(A) Alignment of chagasins showing conserved chagasin motifs NPTTG, GxGG and RPW (red). Amino acid identity with Cip1 is shown next to each of the protein sequences. (B) Cip1 is a competitive inhibitor of papain. Papain was incubated without or with 7.46 or 3.98 nM Cip1 and assayed at increasing substrate concentrations. Fluorescence values were plotted against the inverse velocity (V) and inverse substrate concentration [S] in a Lineweaver- Burk plot. Ki = 3.98 nM. (C) Cip1 mutant proteins are soluble and stable. The NPTTG motif was mutated by removing the two threonines (ΔT) or replacing them by alanines (AA). Mutant and wild-type (WT) Cip1 proteins were expressed in E.coli as His-FLAG-tagged protein, purified, separated on SDS-PAGE and stained by coomassie. (D) Mutagenesis of the NPTTG motif affects inhibition of papain. 4.1 μM papain was incubated with 0.56 μM (mutant) Cip1 inhibitor or chicken cystatin and 0.2 mM BAPNA. Substrate conversion was monitored by increased fluorescence at 410 nm over time. (E) Protease activity profiling of papain (left) and C14 (right) in the presence of (mutant) Cip1 using pure papain or apoplastic fluids from leaves overexpressing C14 were preincubated with 100 μM E-64 or (mutant) Cip1 for 30 minutes, and then labeled with 1 μM MV201 for 1 hour.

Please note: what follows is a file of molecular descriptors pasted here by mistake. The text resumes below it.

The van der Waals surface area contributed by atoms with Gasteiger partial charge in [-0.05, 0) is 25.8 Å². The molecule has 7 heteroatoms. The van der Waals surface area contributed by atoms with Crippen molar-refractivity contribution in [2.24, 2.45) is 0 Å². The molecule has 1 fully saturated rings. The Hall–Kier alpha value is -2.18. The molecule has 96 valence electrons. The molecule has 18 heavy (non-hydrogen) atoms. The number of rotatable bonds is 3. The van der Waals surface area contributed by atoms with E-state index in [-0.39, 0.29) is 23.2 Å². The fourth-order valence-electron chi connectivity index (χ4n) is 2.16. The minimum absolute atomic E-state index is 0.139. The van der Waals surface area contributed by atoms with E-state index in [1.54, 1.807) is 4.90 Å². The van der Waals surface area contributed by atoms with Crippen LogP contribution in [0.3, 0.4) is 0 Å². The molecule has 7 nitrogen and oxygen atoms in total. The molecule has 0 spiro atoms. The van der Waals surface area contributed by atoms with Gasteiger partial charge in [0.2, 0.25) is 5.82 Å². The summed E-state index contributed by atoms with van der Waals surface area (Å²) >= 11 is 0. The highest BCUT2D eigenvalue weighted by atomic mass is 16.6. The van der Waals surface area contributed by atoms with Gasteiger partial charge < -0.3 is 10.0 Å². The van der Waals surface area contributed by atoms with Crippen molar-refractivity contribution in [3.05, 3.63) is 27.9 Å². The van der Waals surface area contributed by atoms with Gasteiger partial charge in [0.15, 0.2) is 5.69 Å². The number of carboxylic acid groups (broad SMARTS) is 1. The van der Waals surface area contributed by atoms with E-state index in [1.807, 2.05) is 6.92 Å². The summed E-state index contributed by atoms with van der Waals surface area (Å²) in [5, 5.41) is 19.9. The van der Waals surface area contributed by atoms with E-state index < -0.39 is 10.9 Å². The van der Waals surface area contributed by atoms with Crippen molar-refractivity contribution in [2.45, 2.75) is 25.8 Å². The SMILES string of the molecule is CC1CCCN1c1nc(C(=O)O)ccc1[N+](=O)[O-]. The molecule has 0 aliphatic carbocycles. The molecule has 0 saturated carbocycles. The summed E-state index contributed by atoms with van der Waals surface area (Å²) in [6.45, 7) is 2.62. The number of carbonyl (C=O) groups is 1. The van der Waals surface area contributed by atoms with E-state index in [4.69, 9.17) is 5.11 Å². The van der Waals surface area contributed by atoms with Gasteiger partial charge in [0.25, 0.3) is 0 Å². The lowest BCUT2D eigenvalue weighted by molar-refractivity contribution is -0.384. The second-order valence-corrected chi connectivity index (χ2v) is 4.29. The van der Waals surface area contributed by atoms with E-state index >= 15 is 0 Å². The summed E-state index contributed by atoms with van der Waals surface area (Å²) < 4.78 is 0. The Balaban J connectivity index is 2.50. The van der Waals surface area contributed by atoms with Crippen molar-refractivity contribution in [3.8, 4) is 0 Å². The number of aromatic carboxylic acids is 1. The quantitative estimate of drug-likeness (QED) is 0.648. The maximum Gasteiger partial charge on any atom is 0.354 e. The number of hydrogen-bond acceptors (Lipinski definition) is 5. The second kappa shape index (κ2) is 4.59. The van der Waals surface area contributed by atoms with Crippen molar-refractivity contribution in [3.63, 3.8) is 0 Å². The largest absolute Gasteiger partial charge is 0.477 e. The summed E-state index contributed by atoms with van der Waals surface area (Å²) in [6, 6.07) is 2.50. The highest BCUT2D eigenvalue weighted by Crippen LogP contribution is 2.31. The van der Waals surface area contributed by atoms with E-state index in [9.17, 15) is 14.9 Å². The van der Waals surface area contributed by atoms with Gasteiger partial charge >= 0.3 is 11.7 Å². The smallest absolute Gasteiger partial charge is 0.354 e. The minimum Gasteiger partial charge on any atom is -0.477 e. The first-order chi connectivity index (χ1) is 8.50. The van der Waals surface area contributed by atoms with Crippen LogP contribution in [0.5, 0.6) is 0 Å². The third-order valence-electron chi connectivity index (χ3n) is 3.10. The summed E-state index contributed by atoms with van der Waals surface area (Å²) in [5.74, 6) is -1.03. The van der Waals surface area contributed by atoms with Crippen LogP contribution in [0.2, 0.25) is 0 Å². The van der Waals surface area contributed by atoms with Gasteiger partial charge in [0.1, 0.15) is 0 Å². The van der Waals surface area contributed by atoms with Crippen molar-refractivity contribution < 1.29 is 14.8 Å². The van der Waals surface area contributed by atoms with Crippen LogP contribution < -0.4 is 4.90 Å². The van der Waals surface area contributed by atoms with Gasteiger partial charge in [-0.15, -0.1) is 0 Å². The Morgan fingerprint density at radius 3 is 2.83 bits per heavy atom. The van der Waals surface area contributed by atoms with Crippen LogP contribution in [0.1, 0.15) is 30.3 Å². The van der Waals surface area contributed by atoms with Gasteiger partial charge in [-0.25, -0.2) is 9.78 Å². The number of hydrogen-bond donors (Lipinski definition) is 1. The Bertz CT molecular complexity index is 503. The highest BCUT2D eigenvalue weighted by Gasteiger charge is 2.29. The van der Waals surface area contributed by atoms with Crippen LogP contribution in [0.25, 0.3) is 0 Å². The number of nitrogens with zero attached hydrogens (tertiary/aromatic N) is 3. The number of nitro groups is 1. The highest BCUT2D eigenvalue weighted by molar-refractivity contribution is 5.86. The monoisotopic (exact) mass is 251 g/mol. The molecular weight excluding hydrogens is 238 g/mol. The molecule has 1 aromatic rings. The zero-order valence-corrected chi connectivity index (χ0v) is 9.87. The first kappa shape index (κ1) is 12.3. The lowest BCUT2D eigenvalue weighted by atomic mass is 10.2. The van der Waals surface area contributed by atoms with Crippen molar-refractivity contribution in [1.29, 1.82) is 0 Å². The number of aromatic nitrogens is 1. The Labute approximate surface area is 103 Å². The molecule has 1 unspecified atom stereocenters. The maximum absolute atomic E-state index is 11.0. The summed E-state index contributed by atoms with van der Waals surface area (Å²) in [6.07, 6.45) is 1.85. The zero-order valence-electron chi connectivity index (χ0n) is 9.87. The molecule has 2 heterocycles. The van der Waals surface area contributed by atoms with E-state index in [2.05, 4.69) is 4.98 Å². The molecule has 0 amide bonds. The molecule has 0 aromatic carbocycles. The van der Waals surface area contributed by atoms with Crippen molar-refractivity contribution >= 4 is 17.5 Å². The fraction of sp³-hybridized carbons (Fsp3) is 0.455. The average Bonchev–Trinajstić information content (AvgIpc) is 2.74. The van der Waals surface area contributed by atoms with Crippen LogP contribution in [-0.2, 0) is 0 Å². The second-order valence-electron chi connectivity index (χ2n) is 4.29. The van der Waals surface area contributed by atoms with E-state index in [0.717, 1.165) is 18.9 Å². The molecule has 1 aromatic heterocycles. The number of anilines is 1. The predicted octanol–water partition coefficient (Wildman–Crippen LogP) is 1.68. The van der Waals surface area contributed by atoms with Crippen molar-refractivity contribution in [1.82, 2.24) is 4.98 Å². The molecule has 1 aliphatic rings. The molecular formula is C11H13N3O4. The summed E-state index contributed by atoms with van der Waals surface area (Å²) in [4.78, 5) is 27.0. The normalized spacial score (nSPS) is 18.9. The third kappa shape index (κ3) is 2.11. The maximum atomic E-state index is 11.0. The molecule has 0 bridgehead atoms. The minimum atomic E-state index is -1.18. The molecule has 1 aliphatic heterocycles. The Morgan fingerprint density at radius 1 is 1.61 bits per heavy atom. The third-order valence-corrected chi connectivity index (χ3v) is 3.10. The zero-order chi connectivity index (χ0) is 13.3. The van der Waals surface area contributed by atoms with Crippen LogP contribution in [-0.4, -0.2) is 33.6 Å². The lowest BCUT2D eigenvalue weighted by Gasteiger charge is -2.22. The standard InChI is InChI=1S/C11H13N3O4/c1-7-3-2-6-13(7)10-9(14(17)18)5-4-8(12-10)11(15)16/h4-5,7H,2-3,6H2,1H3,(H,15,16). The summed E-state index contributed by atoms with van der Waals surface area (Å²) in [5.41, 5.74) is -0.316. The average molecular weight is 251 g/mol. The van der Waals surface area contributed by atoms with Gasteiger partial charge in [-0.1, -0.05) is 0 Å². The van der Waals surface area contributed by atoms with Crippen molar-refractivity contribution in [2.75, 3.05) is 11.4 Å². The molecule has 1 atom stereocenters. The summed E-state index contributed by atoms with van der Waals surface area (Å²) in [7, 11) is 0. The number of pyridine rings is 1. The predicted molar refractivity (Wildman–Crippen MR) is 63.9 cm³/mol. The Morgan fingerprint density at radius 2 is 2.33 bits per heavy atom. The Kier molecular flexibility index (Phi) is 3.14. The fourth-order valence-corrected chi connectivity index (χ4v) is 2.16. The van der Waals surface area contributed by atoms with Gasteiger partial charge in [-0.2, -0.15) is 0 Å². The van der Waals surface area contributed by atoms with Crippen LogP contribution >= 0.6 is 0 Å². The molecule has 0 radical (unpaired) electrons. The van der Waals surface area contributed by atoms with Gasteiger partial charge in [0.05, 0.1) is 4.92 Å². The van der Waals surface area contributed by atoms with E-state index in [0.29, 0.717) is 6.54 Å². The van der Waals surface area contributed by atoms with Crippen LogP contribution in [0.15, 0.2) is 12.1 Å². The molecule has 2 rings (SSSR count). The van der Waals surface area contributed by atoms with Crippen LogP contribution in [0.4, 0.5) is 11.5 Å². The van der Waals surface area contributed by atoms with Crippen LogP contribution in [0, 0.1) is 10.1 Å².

Fig 8
Fig 8. Cip1 blocks all three immune proteases of tomato with different affinities and escapes recognition by Rcr3/Cf-2.
(A) Cip1 suppresses active site labeling of C14, Pip1 and Rcr3. Extracts containing the proteases were pre-incubated with 7.8 μM Cip1 and then labeled with MV201, a fluorescent probe for PLCPs. *, endogenously biotinylated protein. Abbreviations: i, iC14; m, mC14; p, Pip1; r, Rcr3. (B) Cip1 has highest affinity for Pip1 and C14. Extracts containing the proteases were pre-incubated with various concentration of Cip1 and then labeled with MV201. Labeled proteins were quantified from gel and plotted against the Cip1 concentration. (A-B) C14, Pip1 and Rcr3 were transiently overexpressed by agroinfiltration and proteomes were isolated and pre-incubated with and without various concentrations of Cip1 at pH 6.2 for 30 minutes and then labeled with 1 μM MV201 for one hour. Labeled proteins were detected by in-gel fluorescence scanning. (C) Cip1 does not trigger hypersensitive cell death in Cf2/Rcr3 tomato plants. 100 nM Avr2 or 1 μM Cip1 were injected into leaflets of MM-Cf2 and MM-Cf0 tomato plants and photographs were taken five days after the injection. (D) The presence of Rcr3 does not affect bacterial growth of PtoDC3000. Cf2/Rcr3 and Cf2/rcr3-3 tomato plants were spray-inoculated with PtoDC3000 and the bacterial populations were determined at 0, 2 and 4 days-post-inoculation. Error pars represent SEM for n = 4 different leaf samples taken during the same assay. This experiment was repeated four times with similar results.